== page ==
Make it hard to leave your school. List the teachers who are most critical to your school’s academic success and spend time with them. Observe them at work and offer regular feedback. Get to know their interests and development needs, help them access resources, and give them opportunities to grow their careers and increase their impact. Invest them in the school by involving them in decision-making, and make sure other school leaders treat them well, too.

 4. Start having “stay conversations ” by Thanksgiving

Many teachers use the winter holidays to think about what’s next. Block off time after Thanksgiving to talk to your Irreplaceables and rising-star teachers about continuing to teach at the school next year. Tell them how important they are and how much you want them to return. Ask them about their own interests and concerns, and if they are considering other options, ask what you can do to convince them to stay.

 5. Hold the line on good teaching

Schools that refuse to tolerate poor teaching keep more of their top teachers. Inevitably, some teachers will struggle, despite good intentions and hard work. Be honest with them about their weaknesses, give them regular feedback and support, and set reasonable limits on how long they have to show significant improvement (months, not years). Make sure they don’t get mixed messages from other school administrators or coaches. However difficult it may be, do not allow unsuccessful teachers to linger.

from Understanding the Real Retention Crisis in America’s Urban Schools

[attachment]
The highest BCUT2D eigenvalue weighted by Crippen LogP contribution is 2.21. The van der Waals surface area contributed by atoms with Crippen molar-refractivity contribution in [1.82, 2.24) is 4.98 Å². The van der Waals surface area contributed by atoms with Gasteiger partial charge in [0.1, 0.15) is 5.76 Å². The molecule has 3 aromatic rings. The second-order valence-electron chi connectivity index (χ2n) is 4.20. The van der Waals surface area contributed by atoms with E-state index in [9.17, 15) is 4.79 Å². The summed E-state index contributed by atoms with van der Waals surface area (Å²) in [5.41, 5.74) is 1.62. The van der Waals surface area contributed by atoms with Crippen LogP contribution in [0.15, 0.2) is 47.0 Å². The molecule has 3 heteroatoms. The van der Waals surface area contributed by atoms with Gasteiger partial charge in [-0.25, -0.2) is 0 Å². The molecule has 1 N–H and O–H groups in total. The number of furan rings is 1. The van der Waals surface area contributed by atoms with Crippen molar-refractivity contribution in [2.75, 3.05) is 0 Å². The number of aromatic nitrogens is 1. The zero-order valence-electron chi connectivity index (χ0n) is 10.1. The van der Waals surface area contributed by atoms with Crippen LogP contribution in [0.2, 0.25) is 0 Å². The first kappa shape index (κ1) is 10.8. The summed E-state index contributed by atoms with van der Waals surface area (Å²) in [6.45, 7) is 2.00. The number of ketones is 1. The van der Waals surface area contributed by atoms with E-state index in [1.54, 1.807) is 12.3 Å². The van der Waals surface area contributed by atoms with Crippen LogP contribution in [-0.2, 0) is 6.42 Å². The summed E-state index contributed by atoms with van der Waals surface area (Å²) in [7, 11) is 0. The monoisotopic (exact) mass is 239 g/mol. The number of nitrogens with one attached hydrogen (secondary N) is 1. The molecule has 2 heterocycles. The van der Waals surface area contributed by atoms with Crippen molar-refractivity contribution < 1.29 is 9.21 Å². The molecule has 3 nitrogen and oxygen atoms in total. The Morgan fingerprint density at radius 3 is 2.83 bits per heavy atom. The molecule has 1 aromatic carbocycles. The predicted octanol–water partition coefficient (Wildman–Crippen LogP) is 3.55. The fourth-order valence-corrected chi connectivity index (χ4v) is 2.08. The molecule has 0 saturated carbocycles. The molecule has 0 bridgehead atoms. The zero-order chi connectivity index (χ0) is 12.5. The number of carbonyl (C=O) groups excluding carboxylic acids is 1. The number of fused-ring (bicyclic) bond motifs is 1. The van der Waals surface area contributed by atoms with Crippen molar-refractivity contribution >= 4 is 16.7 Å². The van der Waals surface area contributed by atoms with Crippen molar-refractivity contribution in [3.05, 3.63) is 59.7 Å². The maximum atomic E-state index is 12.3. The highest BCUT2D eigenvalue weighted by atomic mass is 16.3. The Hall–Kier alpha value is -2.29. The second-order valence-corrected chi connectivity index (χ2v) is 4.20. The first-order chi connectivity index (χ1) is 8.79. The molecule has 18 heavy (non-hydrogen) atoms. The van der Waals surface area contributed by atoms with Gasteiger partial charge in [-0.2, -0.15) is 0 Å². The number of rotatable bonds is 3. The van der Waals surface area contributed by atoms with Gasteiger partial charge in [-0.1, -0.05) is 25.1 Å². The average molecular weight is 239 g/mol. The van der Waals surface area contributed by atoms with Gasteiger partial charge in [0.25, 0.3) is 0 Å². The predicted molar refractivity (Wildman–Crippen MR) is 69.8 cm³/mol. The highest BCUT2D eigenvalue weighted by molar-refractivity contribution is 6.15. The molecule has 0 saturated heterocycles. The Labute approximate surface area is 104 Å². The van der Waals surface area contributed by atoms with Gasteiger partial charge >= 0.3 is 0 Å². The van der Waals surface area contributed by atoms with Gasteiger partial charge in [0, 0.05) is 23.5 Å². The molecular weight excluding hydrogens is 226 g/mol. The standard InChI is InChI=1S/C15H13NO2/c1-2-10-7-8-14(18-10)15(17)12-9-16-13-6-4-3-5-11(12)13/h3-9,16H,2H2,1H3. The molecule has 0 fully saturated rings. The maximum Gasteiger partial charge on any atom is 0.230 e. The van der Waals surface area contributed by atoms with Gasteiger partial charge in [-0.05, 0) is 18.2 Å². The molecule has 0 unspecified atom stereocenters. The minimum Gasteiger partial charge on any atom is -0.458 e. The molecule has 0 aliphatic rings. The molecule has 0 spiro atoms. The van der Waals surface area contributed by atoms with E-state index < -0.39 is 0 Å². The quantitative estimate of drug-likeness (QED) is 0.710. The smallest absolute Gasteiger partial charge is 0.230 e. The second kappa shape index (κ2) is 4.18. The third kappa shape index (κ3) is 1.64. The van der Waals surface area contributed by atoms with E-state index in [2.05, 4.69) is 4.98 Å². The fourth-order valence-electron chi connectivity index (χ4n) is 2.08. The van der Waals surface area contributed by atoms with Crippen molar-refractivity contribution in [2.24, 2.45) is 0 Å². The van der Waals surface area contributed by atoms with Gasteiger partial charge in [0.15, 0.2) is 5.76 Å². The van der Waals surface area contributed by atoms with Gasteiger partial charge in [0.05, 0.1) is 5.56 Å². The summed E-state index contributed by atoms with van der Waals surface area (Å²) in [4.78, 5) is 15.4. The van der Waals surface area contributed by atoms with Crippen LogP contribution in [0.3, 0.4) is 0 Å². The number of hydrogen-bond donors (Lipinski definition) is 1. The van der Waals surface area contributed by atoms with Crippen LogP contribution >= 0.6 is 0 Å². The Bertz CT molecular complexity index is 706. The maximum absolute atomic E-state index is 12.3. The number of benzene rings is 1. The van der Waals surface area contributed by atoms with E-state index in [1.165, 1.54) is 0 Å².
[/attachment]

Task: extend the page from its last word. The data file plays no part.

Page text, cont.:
The Irreplaceables

1 Comment

Irreplaceables ….. Teachers who are so successful they are nearly impossible to replace, but who too often vanish from schools as the result of neglect and inattention.

Irreplaceables influence students for life, and their talents make them invaluable assets to their schools.  The problem is, their schools don’t seem to know it.

THE SOLUTION …. Smart Retention

Smart retention hinges on the ability of school and district leaders to accurately identify Irreplaceables and low-performing teachers. States and school districts need to replace outdated teacher evaluation systems that rate nearly all teachers “satisfactory” and give them little useful feedback on their performance.

Research has shown that combining value-added data with the results of classroom observations and student surveys provides a more complete and accurate picture of a teacher’s success. Although using value-added data was the most practical way to conduct the research for this report, we strongly believe that teacher evaluations in the real world should use a “multiple measure? approach e4

However, school and district leaders don’t need to wait for better evaluations to start focusing on smart retention. While working to build new evaluation systems, they can use existing information to better understand their teachers’ performance.

For example, the Houston Independent School Districi developed a “staff review” process while it worked to build a comprehensive new evaluation system. As part of the process, principals gave each teacher an informal performance rating based on the results of standardized tests, classroom observations and all other available performance information. Research shows that principals can make these kinds of judgments accurately, especially when it comes to the highest and lowest performers.

The process helped the district support smarter retention decisions by requiring principals to discuss the retention of every high- and low-performing teacher with their managers. Principals needed to explain everything they had done to retain their
Irreplaceables. If they were not working to dismiss or counsel out a low-performing teacher, they needed to make a compelling case for giving that teacher another year to improve.

from Understanding the Real Retention Crisis in America’s Urban Schools